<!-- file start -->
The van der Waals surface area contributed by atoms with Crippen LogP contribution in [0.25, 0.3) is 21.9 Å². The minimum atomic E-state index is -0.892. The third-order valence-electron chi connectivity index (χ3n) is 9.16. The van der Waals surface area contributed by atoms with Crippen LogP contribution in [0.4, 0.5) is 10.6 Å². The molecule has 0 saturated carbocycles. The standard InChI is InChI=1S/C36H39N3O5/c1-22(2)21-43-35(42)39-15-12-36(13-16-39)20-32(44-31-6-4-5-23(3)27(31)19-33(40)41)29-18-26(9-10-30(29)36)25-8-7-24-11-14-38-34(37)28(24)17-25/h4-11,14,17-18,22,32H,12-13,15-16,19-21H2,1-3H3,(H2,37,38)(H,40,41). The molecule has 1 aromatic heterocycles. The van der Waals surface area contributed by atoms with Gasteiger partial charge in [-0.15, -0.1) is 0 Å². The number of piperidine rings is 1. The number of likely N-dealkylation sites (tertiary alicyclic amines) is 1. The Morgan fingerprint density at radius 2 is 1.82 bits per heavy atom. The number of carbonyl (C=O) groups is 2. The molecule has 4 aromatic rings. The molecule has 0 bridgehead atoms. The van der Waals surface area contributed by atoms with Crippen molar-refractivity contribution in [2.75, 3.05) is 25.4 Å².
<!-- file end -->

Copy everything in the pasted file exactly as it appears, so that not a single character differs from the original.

The van der Waals surface area contributed by atoms with Crippen LogP contribution in [0.25, 0.3) is 21.9 Å². The minimum atomic E-state index is -0.892. The third-order valence-electron chi connectivity index (χ3n) is 9.16. The van der Waals surface area contributed by atoms with Crippen LogP contribution in [0.4, 0.5) is 10.6 Å². The molecule has 0 saturated carbocycles. The standard InChI is InChI=1S/C36H39N3O5/c1-22(2)21-43-35(42)39-15-12-36(13-16-39)20-32(44-31-6-4-5-23(3)27(31)19-33(40)41)29-18-26(9-10-30(29)36)25-8-7-24-11-14-38-34(37)28(24)17-25/h4-11,14,17-18,22,32H,12-13,15-16,19-21H2,1-3H3,(H2,37,38)(H,40,41). The molecule has 1 aromatic heterocycles. The van der Waals surface area contributed by atoms with Gasteiger partial charge in [-0.15, -0.1) is 0 Å². The number of piperidine rings is 1. The number of likely N-dealkylation sites (tertiary alicyclic amines) is 1. The Morgan fingerprint density at radius 2 is 1.82 bits per heavy atom. The number of carbonyl (C=O) groups is 2. The molecule has 4 aromatic rings. The molecule has 0 bridgehead atoms. The van der Waals surface area contributed by atoms with Crippen molar-refractivity contribution in [2.75, 3.05) is 25.4 Å².